What causes the ICD to vibrate?
Not all ICDs can vibrate and when they do it is usually a patient alert feature.
You can find out more about alerts on our ICD Sounds and Alerts page.
How will I know if anything is wrong with my ICD?
Your heart device can be programmed to make a beeping tone when something has happened that your doctor needs to be aware of. If you hear a beeping tone, contact your doctor. Your doctor can discuss with you what has happened. Your doctor can also program your heart device to send heart information automatically through a wireless device to your clinic. Your doctor will explain the type of wireless device that will be used to send your heart information.
How will I know if I get shocked?
Most people are aware of getting an ICD shock and each describes the event differently. Those who are awake during a therapy shock describe it as a kick in the chest. The shock startles them, but the feeling passes quickly. Some find it fleeting but still distressing. Others find the therapy shock a reassuring reminder that their heart device is protecting them from sudden cardiac arrest. Some people lose consciousness because of a rapid heartbeat, and they are not aware they received a therapy shock.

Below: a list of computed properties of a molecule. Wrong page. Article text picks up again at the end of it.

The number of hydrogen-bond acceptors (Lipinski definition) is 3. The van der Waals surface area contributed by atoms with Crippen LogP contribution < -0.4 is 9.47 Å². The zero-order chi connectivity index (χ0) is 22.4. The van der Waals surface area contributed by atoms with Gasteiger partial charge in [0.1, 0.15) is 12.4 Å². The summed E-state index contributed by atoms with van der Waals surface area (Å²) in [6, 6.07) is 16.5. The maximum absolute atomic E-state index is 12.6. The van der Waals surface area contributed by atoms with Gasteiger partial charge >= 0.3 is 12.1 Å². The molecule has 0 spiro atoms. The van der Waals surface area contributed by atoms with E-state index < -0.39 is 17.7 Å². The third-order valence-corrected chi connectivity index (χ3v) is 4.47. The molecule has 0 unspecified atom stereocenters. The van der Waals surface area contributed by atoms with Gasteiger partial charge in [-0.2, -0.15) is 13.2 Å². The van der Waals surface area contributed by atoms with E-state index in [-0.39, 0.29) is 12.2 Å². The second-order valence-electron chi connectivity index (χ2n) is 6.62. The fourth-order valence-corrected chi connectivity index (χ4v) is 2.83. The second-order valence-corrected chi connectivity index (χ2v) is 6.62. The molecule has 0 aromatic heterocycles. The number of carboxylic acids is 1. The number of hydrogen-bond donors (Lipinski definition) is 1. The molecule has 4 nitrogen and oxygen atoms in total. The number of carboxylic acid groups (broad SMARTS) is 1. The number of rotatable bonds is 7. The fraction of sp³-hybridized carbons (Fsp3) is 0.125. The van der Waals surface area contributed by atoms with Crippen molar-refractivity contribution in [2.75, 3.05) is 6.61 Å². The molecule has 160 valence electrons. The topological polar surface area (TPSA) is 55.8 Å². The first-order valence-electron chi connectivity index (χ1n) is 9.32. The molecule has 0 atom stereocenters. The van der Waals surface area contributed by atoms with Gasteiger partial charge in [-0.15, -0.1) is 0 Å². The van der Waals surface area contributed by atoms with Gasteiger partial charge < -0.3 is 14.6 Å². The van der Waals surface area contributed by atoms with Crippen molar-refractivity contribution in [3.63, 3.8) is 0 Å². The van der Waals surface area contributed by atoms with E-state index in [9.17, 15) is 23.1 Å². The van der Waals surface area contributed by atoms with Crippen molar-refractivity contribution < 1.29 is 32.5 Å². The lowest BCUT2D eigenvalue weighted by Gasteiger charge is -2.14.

I feel an occasional “tingling.” What is that? Is it coming from my ICD?
You should talk to your doctor about any symptoms you are having.
Some devices can provide pacing or anti-tachycardia therapy and this may be felt by some.
Some devices also have patient alert features, such as making a beep or vibrating.
Check out our Sounds and Alerts page for more information.
What do the alerts in my ICD sound like?
Your doctor will determine what conditions will trigger an alert. Ask your doctor to explain what the alerts mean in your particular case. The beeping tone is designed to get your attention, not to alarm you. If you hear beeping tones from your heart device, call your doctor for instructions. The alert sounds will continue until your doctor checks your device at the clinic and programs the alert off.
Check out the Sounds and Alerts page for more information.
Will I hear a warning or an alarm before I receive a shock?
Most likely, you will not hear anything before a shock. If an ICD senses an event that requires a shock, it responds immediately, leaving no time for any warning signals.
Will I be alerted when my ICD battery starts running out?
Your doctor will keep a close watch on your ICD battery life through regular follow-up visits and/or with remote monitoring systems.
Some ICDs emit an alert when the time is for a change. See our ICD sounds and alerts page for more information
Will my ICD warn me before it shocks me?
No. You will not receive a warning from your ICD before a shock. However, you may have symptoms that tell you a shock may be imminent.
Symptoms may include dizziness, lightheadedness, or a fluttering in the chest.